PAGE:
For the first time in nearly a century, The Metropolitan Museum of Art is displaying a selection from its large collection of electrotypes, the metalwork reproductions that were among the first European decorative arts purchased by the Museum in the 1870s and 1880s. These highly sculptural and often monumental pieces were intended to represent to the American public the most ambitious examples of Mannerist and Baroque goldsmiths' work and to serve as inspiration for artists and manufacturers. They were made by electroforming, a technology first developed in the 1840s that produced an extremely precise copy of an original by running an electrical charge through a solution to deposit metal into a mold.
The exhibition includes approximately 110 works. The earliest purchases were made with the advice of the South Kensington Museum (now the Victoria and Albert Museum), whose director Henry Cole was a prime mover in an international project designed to distribute casts and copies "for the promotion of art" to museums across the world.
The "Convention for the International Exchange of Reproductions of Works of Art" was signed in 1867 by fifteen of Europe's reigning heads and introduced an era of international cooperation and intellectual openness, encouraging public access to royal treasuries that had traditionally been inaccessible. The largest group of electrotypes in the exhibition comprises copies of the so-called "Russian Treasures," the rich holdings of silver and gold housed in the Kremlin, the Hermitage, and Russian monasteries. The exhibition also includes electrotypes held by the Arms and Armor, Medieval, and Greek and Roman Departments of the Metropolitan Museum.
To fabricate the electrotypes, specialist mold makers from the Elkington Manufactory and Franchi and Sons traveled to sites across Europe. They returned to England with piece-molds made of gutta percha (a malleable latex derived from a Malaysian tree). The molds were used to produce copper patterns that would serve as the master model from which multiple copies could be made. Base-metal electrotypes could be patinated, silver plated, or gilt to more closely resemble the original work.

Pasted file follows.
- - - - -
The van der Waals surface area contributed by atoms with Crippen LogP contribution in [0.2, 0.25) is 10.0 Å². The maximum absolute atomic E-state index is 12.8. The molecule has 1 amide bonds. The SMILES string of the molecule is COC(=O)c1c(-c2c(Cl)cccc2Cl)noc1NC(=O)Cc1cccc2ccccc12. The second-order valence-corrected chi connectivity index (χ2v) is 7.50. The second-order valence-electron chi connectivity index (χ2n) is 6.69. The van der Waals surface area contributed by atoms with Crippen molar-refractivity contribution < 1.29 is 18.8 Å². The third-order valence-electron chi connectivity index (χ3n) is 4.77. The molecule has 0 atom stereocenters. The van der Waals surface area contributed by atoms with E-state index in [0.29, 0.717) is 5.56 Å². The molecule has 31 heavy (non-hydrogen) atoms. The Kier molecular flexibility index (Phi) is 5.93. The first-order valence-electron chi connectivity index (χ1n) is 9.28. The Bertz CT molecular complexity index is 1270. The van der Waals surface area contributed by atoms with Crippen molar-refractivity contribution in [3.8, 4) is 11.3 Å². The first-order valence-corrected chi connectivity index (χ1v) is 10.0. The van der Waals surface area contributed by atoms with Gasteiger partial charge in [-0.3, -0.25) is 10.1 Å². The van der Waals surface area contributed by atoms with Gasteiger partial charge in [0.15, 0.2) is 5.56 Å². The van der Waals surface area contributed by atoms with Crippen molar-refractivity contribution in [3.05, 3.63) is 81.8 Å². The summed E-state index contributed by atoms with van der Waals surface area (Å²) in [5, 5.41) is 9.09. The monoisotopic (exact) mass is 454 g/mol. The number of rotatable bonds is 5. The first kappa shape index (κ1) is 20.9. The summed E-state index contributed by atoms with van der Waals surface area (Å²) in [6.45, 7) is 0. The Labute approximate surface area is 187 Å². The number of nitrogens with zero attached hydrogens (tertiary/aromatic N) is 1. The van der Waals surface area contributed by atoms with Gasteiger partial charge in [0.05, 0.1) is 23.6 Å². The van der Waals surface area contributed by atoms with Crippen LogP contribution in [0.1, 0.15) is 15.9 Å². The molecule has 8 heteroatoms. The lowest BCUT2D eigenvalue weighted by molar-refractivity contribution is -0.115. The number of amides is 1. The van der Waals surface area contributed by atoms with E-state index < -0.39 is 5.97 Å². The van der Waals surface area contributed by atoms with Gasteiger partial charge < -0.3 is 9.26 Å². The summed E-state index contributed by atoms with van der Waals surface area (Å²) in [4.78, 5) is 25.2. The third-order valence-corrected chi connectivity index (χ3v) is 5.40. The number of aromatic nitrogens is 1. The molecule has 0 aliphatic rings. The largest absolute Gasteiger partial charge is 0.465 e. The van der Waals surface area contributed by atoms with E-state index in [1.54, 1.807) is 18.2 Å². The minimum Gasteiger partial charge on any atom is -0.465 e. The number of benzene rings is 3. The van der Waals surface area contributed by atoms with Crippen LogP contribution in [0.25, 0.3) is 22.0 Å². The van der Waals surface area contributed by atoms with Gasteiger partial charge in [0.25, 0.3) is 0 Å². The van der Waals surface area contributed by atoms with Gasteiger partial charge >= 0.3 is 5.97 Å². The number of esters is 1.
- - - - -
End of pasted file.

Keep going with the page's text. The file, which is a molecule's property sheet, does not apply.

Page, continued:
Also on view is Tiffany and Company's magnificent Bryant Vase, the first piece of American silver to enter the collection. Tiffany later produced several electrotyped copies of the vase, and those copper molds, along with an animated video, are on view in the installation to explain the electroforming process.
The electrotypes created a strong impression in the press when they were first exhibited in the Museum's galleries. The painting by American artist Frank Waller, Interior View of the Metropolitan Museum of Art when in Fourteenth Street, shows a gallery in 1879 with a sampling of the earliest acquisitions in situ. Some critics remarked that they were worthy of study while others complained that they represented only "barbaric luxury." By the early years of the twentieth century, as the Museum began to acquire original works of art of great quality, the electrotypes, like the Museum's plaster casts, were relegated to storage. Many museums deaccessioned their electrotypes, and the Metropolitan Museum is the only American museum today with an extensive collection that was acquired in the nineteenth century.